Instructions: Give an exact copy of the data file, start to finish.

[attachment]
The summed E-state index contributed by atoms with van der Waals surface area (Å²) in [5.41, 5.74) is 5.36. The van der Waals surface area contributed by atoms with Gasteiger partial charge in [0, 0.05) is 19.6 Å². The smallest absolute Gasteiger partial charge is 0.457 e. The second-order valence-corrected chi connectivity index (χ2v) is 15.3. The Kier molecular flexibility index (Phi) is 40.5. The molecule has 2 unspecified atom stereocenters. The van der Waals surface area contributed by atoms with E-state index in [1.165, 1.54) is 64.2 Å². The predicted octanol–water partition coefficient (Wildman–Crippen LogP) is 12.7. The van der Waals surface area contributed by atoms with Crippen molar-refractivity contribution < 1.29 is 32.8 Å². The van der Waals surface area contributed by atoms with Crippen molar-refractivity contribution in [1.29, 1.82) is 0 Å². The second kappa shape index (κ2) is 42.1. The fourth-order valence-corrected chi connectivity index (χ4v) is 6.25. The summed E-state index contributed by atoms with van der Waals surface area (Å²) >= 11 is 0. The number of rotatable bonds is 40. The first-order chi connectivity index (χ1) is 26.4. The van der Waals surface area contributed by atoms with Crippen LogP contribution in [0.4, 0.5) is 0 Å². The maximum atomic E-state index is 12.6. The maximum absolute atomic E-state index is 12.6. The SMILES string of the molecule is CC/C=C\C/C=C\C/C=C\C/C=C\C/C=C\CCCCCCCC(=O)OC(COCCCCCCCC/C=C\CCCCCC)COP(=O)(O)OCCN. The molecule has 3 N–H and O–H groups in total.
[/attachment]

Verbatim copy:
The summed E-state index contributed by atoms with van der Waals surface area (Å²) in [5.41, 5.74) is 5.36. The van der Waals surface area contributed by atoms with Gasteiger partial charge in [0, 0.05) is 19.6 Å². The smallest absolute Gasteiger partial charge is 0.457 e. The second-order valence-corrected chi connectivity index (χ2v) is 15.3. The Kier molecular flexibility index (Phi) is 40.5. The molecule has 2 unspecified atom stereocenters. The van der Waals surface area contributed by atoms with E-state index in [1.165, 1.54) is 64.2 Å². The predicted octanol–water partition coefficient (Wildman–Crippen LogP) is 12.7. The van der Waals surface area contributed by atoms with Crippen molar-refractivity contribution < 1.29 is 32.8 Å². The van der Waals surface area contributed by atoms with Crippen molar-refractivity contribution in [1.29, 1.82) is 0 Å². The second kappa shape index (κ2) is 42.1. The fourth-order valence-corrected chi connectivity index (χ4v) is 6.25. The summed E-state index contributed by atoms with van der Waals surface area (Å²) >= 11 is 0. The number of rotatable bonds is 40. The first-order chi connectivity index (χ1) is 26.4. The van der Waals surface area contributed by atoms with Crippen LogP contribution in [0.4, 0.5) is 0 Å². The maximum atomic E-state index is 12.6. The maximum absolute atomic E-state index is 12.6. The SMILES string of the molecule is CC/C=C\C/C=C\C/C=C\C/C=C\C/C=C\CCCCCCCC(=O)OC(COCCCCCCCC/C=C\CCCCCC)COP(=O)(O)OCCN. The molecule has 3 N–H and O–H groups in total.